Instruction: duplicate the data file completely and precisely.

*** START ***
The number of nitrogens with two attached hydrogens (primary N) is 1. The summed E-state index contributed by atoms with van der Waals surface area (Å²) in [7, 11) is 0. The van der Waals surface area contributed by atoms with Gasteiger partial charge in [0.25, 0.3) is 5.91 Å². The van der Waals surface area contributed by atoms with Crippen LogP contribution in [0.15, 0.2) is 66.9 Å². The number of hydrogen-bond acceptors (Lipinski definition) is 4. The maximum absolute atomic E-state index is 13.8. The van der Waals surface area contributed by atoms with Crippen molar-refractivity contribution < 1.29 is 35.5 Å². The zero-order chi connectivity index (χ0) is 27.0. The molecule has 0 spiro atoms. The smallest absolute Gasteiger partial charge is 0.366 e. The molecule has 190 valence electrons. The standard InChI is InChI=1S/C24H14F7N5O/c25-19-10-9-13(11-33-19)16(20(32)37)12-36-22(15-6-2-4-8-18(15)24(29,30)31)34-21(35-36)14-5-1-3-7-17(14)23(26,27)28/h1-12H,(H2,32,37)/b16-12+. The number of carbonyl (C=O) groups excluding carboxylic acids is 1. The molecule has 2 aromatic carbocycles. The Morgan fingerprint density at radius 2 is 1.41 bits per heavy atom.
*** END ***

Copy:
The number of nitrogens with two attached hydrogens (primary N) is 1. The summed E-state index contributed by atoms with van der Waals surface area (Å²) in [7, 11) is 0. The van der Waals surface area contributed by atoms with Gasteiger partial charge in [0.25, 0.3) is 5.91 Å². The van der Waals surface area contributed by atoms with Crippen LogP contribution in [0.15, 0.2) is 66.9 Å². The number of hydrogen-bond acceptors (Lipinski definition) is 4. The maximum absolute atomic E-state index is 13.8. The van der Waals surface area contributed by atoms with Crippen molar-refractivity contribution < 1.29 is 35.5 Å². The zero-order chi connectivity index (χ0) is 27.0. The molecule has 0 spiro atoms. The smallest absolute Gasteiger partial charge is 0.366 e. The molecule has 190 valence electrons. The standard InChI is InChI=1S/C24H14F7N5O/c25-19-10-9-13(11-33-19)16(20(32)37)12-36-22(15-6-2-4-8-18(15)24(29,30)31)34-21(35-36)14-5-1-3-7-17(14)23(26,27)28/h1-12H,(H2,32,37)/b16-12+. The number of carbonyl (C=O) groups excluding carboxylic acids is 1. The molecule has 2 aromatic carbocycles. The Morgan fingerprint density at radius 2 is 1.41 bits per heavy atom.